Nisemonogatari is the sequel to Shaft's 2009 hit Bakemonogatari. As I said in my previous review, all my reviews this month are devoted to Monogatari Series. Now, I will be honest, I hold a certain amount of bias for this anime, a bias that leans towards SUPAH positive. I love Bakemonogatari with a passion, and if I seem like I'm just acting out my part to spearhead the opinion of the fanbase, don't hold it against me. I will do my best to be as unbiased as possible. You have been WARNED!
Nisemonogatari is organized into two arcs: “Karen Bee” followed by “Tsukihi Phoenix”. Similar to Bakemonogatari, each arc is about a specific spiritual ailment that affects a character — in this case Koyomi’s two little sisters. Karen and Tsukihi themselves are present enough to barely develop their own stories but absent during the actual climaxes and resolutions of their respective arcs. Both times, Koyomi with his allies goes to square off against the bad guy. This departure from Bakemonogatari’s plot structure came off initially as peculiar, but I’ve come to understand it as a motif the series constructs about family. Koyomi is unflinchingly devoted to protecting his sisters and acts as their proxy in dealing with their curses.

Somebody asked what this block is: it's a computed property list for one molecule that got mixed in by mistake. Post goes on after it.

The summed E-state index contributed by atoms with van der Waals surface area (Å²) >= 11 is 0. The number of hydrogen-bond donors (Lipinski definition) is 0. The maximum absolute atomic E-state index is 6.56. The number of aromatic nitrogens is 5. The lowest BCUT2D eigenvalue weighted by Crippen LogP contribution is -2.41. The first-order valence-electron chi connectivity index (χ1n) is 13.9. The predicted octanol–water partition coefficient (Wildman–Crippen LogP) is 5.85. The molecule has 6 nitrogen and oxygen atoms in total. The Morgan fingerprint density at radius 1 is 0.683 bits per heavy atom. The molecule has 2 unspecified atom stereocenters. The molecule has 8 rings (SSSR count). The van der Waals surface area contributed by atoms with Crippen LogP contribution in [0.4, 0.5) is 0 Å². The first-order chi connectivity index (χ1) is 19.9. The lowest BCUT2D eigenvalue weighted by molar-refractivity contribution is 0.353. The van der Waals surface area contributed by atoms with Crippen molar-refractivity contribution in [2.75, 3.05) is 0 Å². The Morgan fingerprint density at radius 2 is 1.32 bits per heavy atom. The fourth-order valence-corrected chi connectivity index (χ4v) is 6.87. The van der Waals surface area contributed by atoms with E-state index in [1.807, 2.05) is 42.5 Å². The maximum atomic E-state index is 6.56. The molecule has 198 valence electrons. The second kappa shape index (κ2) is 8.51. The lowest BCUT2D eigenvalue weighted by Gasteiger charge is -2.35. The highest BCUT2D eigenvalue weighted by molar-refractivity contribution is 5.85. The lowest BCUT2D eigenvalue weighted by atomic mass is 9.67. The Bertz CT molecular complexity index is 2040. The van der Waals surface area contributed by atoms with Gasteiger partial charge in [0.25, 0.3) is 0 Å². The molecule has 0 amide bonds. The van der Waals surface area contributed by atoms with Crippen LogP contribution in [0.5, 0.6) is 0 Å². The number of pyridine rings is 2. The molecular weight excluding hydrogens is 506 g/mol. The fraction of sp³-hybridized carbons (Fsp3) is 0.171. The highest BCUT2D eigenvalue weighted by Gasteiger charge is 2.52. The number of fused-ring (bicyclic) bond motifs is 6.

Like in Bakemonogatari, the plot is mostly dialogue-driven. While this may bore those who are used to action-packed stories, I personally found the large number of long conversations, especially their contents, to be really interesting - especially the way they develop characters that, in turn, end up contributing towards the development of the plot. Although I'm certain that I missed many of the implicit meanings behind certain scenes, the fact that the story is still enjoyable is what matters, even if the bare minimum of what was intended is absorbed.
First off, Araragi Koyomi, he continues showing why he is one of the most interesting and entertaining male protagonists in Anime World. Given the opportunity and situation, the words that come out of his mouth are unbelievably moving, even encouraging and true. One can easily empathize with his beliefs and ideals, which he strongly holds onto even in the toughest of times. Unfortunately, such a solid character is a rarity these days.